- November 8, 2022
- Posted by: Amos Ekow Coffie
- Categories: Banking and Finance, Economics
The World Bank said in a statement on Friday that South Africa, a significant emitter of greenhouse gases and a country struggling with its energy transition, had been awarded $497 million to convert one of its old coal-fired power plants.
The continent’s leading industrial power, whose delegation will accompany President Cyril Ramaphosa to COP27, which opens Sunday in Egypt, still gets 80% of its electricity from coal, a pillar of the South African economy employing nearly 100,000 people.
But the country is plagued by continuous power cuts, with debt-laden state-owned Eskom unable to produce enough electricity with ageing facilities that are on average 41 years old and poorly maintained.
The World Bank “approves $497 million in financing to reduce greenhouse gas emissions in South Africa and support a just transition,” the institution said.
The funding, in the form of loans and a grant, will be used to convert the Komati power plant in the northern province of Mpumalanga.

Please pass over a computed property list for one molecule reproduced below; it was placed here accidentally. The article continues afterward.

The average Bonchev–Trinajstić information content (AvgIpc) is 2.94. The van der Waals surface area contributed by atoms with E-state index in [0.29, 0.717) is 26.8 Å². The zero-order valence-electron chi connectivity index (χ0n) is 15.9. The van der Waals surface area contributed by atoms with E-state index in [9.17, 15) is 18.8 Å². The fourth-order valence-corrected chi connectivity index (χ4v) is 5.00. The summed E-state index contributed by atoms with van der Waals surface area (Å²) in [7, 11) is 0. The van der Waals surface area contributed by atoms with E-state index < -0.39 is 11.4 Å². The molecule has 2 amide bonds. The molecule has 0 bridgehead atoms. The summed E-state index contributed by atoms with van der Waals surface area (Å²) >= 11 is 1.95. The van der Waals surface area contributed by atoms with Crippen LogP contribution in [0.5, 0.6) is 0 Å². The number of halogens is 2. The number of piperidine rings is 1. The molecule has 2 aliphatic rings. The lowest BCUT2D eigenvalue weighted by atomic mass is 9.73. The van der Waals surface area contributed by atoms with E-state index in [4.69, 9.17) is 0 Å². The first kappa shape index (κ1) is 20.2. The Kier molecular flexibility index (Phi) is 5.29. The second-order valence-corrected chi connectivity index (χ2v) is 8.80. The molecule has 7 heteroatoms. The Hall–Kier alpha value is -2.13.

The plant was shut down on Monday after more than 60 years of operation. The plant, which had nine generating units, consumed up to 12,000 tonnes of coal daily and produced twice as much electricity as all the country’s existing plants when it was completed.
It is to “serve as an example” for the energy transition of mighty South Africa and be converted into a renewable energy production site powered by 150MW of solar, 70MW of wind and 150MW of battery storage, the World Bank said.
“Reducing greenhouse gas emissions is a difficult challenge worldwide, particularly in South Africa given the high carbon intensity of the energy sector,” said the organisation’s president, David Malpass, quoted in the statement.
South Africa last year secured $8.5 billion in loans and grants from a group of rich countries to finance the transition to greener alternatives.
Tense negotiations on how the money should be spent were due to start ahead of COP27.
According to the World Bank, the country needs at least $500 billion to achieve carbon neutrality by 2050.